ANKARA - Hürriyet Daily News
The media-government tension is not unique to Turkey as almost all developing democracies have suffered and are still suffering from their politicians’ growing intentions to control the media.
But what is almost unique to Turkey is the government’s use of the state power to tax as an instrument to silence the media outlets whose coverage is not liked.
The record 3.755 billion Turkish Liras ($2.5 billion) tax levy imposed on the Doğan Media Group, following the $592 million fine imposed in February, is seen by some as a blatant attempt to use state means to silence vocal critics of the government.
Since coming to power in late 2002, the Justice and Development Party, or AKP, has tried many other ways to control the media, which included limiting the freedom of expression through the penal code, refusing to approve the accreditation of some journalists who were not wanted to be present around the prime minister or calling on the people to boycott the newspapers belonging to a certain media group.
The government’s tactics to this end could be listed as follows:
1. Use of state means: The government’s first target was the Uzan Group, which was one of the most vocal critics of the AKP policies. As Cem Uzan was also AKP’s Chairman Recep Tayyip Erdoğan’s political rival, the government’s move in launching a large-scale operation against Uzan Holding and its media outlet was seen by many as an effort to silence both a critic and a rival. The group’s illegal money transfer from its banks to the holding was the starting point that ended with the confiscation of the daily Star and Star TV channel as well as the group’s other publications.
Prime Minister Recep Tayyip Erdoğan, after the imposition of first tax fine, hinted that the problem was occurring because of reports in Doğan group newspapers, especially on the ongoing Lighthouse e.V. corruption case in Germany, which is allegedly linked with some top AKP officials.
The government was also bothered by the group’s reports on the corruption cases of some local AKP officials, known as the “Ali Dibo deals.”
After the imposition of the first tax fine, Erdoğan said he was made aware of the move, making it clear that “the process was under control.”
In a similar way, Kanal Türk, a TV channel owned by staunchly secularist and activist Tuncay Özkan, was made a subject of investigation by the state tax office and other units for months in 2007. Özkan said he had to sell his TV channel as a result of pressure. Apart from these examples, many other independent media organizations are under detailed inquiry.
2. Jail journalists: A number of prominent journalists were arrested as part of the ongoing Ergenekon case, an alleged organization that is accused of aiming to topple the government in 2003 and 2004. Columnists of daily Cumhuriyet, one of the most vocal dailies against the AKP government, were arrested and thus silenced. Mustafa Balbay has been in prison for the last six months, while İlhan Selçuk and Erol Manisalı were released because of their poor health. Among more than 200 suspects, there are around 20 journalists who were arrested by the prosecutors of the Ergenekon case. Özkan, Kanal Türk’s former owner, is currently in jail on Ergenekon-related charges.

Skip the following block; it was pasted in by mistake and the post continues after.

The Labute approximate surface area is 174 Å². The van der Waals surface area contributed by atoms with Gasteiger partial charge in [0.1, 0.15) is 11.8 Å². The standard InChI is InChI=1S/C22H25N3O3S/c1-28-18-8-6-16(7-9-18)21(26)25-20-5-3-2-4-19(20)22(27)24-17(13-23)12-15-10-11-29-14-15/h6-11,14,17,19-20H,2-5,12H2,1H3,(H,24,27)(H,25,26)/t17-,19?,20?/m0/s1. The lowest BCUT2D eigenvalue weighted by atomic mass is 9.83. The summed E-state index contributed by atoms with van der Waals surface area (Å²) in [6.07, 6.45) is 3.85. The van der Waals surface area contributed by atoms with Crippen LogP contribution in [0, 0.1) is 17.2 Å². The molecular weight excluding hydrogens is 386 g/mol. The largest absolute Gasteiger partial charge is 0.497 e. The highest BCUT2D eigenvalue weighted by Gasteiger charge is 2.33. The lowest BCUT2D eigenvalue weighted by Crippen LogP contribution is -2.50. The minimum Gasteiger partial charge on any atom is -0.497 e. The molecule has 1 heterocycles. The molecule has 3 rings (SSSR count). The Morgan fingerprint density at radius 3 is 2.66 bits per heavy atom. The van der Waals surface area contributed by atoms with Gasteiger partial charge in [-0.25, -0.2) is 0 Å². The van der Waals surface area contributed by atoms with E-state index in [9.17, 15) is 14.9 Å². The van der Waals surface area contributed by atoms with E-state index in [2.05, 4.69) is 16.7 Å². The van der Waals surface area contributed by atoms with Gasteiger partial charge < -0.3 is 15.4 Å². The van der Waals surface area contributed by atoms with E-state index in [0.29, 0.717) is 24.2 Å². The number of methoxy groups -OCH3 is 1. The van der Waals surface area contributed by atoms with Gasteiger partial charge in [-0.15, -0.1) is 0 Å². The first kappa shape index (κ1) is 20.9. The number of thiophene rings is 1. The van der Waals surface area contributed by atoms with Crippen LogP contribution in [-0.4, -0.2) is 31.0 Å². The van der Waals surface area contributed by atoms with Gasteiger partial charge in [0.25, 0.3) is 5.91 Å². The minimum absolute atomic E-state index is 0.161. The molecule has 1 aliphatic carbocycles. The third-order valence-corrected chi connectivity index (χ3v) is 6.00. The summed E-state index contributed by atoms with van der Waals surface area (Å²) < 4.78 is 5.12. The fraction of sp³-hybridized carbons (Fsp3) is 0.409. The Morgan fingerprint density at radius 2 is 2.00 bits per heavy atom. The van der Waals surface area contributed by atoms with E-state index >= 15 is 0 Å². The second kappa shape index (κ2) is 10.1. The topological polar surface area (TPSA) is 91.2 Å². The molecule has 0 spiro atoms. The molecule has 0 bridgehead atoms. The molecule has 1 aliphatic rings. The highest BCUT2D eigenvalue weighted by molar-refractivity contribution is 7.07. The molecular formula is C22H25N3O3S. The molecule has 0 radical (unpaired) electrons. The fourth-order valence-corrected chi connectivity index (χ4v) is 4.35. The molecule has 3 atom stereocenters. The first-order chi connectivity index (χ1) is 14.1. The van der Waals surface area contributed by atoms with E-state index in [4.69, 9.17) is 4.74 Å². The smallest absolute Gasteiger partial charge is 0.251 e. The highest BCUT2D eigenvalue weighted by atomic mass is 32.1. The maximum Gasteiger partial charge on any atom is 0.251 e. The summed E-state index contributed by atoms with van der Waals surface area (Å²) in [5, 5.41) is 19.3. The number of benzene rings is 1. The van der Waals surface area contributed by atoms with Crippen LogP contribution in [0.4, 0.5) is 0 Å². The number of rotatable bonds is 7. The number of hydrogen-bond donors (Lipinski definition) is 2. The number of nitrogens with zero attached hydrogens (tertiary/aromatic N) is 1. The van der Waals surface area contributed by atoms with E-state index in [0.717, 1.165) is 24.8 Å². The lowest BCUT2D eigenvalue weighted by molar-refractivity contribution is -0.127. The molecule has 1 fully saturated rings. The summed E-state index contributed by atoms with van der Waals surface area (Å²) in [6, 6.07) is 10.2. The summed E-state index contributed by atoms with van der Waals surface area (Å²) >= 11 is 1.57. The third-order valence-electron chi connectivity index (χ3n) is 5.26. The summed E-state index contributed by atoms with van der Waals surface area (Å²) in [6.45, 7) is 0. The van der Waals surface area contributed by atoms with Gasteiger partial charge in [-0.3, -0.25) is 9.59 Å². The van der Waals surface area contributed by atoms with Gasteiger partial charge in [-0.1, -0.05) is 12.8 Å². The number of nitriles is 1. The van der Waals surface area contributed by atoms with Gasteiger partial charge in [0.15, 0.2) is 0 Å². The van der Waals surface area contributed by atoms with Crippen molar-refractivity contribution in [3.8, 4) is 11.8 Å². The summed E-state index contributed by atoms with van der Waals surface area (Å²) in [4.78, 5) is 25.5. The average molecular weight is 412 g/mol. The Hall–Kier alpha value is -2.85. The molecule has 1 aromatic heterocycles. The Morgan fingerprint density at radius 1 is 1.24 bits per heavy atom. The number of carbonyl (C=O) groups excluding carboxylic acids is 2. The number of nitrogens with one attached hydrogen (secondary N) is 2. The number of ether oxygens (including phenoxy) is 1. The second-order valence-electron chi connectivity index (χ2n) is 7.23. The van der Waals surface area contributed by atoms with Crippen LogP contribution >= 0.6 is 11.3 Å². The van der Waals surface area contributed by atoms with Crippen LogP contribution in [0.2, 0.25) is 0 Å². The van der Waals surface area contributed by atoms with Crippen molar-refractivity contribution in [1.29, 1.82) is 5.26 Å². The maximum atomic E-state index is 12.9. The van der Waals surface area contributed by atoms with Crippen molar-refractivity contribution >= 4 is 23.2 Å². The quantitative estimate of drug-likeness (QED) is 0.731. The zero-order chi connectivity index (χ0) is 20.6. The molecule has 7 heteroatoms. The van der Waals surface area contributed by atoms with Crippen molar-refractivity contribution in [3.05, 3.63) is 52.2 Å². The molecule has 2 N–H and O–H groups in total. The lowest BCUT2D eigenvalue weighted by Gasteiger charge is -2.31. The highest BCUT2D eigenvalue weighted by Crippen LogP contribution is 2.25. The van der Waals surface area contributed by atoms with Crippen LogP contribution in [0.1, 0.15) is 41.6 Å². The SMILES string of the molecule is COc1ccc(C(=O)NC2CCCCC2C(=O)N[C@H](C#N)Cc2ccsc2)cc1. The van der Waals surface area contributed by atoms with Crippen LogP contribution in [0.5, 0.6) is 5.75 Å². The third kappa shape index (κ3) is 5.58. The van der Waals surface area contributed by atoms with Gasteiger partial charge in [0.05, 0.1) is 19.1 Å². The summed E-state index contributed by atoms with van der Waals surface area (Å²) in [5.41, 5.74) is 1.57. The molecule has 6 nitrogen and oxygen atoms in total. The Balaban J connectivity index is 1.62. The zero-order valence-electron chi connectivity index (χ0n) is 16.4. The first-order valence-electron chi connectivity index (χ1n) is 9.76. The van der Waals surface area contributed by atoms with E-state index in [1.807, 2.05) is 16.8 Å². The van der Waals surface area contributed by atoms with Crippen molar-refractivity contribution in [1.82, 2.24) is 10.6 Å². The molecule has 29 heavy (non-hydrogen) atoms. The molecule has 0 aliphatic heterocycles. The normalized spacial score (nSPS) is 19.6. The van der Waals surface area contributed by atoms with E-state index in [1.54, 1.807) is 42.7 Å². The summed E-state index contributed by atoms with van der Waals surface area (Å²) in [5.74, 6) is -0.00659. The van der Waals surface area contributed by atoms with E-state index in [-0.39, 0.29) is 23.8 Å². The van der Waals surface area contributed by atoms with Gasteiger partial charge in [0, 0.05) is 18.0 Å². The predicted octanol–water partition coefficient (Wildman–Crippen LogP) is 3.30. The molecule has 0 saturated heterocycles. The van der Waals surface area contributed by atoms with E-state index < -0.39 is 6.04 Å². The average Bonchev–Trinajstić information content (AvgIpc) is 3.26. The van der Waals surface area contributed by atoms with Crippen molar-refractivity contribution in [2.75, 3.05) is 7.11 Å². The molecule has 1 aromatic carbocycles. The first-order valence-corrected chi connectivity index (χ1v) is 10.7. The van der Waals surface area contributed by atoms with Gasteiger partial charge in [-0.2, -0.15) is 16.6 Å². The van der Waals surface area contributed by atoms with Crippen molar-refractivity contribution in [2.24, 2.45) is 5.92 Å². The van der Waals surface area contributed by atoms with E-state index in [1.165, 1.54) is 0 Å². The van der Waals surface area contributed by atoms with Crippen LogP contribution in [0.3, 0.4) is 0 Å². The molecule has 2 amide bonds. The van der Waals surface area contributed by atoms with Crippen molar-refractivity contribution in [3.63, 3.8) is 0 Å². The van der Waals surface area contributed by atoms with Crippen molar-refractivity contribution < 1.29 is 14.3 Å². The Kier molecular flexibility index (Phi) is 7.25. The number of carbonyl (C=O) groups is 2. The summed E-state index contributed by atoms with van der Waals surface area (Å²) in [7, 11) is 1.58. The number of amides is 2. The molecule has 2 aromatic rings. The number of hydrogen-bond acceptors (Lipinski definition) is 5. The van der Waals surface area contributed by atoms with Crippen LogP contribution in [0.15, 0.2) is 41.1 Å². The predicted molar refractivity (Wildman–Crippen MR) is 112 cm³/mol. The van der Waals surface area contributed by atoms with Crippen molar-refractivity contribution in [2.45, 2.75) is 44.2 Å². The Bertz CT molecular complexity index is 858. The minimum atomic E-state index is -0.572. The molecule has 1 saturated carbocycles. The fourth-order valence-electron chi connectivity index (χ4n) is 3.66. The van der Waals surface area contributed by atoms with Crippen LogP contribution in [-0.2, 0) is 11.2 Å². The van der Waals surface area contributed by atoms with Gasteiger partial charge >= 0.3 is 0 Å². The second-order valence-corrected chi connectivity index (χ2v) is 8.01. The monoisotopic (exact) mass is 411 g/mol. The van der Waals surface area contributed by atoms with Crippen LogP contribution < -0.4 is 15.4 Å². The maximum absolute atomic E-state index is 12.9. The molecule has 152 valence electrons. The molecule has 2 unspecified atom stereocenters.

3. Limit the freedom of expression: One of the first legislative works of the government was amending the press code. Though, in the name of the European Union bid, some improvements were made by this amendment, many of them were taken back through the 2005 penal code. Dozens of journalists, writers and intellectuals have suffered from Article 301 of the penal code. Despite the minor changes in the article, it still poses a threat to the freedom of expression.
4. The prime minister’s call to boycott: It was perhaps a first in this country when Erdoğan publicly called on the public to boycott the newspapers belonging to the Doğan Media Group. Though the public did not respond to his calls, his constant insults to the media were in fact hurting the credibility of the media, an indispensable instrument of a healthy democracy.
5. Don’t adopt good examples: As a candidate to the EU, Turkey was expected to harmonize more with the European countries’ standards for the freedom of press. On the contrary, government officials preferred to remain indifferent to calls from international organizations. Recently, Turkey’s decision not to sign in a declaration issued by the EU, in a move to show solidarity with a Kazakh journalist, drew reactions from inside and outside.
6. Isolate journalists: Journalists’ accreditations were always a problem in this country but mostly because of the military’s strict approach toward certain media groups. The Prime Ministry is another institution that has used its authority to register journalists who are tasked to cover the activities of the prime minister as a means to avoid some reporters whose stories were not liked by Erdoğan. Seven journalists’ applications to renew their accreditation were refused by Erdoğan’s former press adviser in 2006.
7. Create your own media: Over the last seven years, one of the most remarkable developments in the Turkish media was the increase in the number of pro-government newspapers and television channels. The sale of the daily Sabah and atv to the Çalık Group was an issue much debated in the country as the group financed the $1.1 billion newspaper and channel through a loan granted from two public banks. The prime minister’s son-in-law was also a senior Çalık Group official.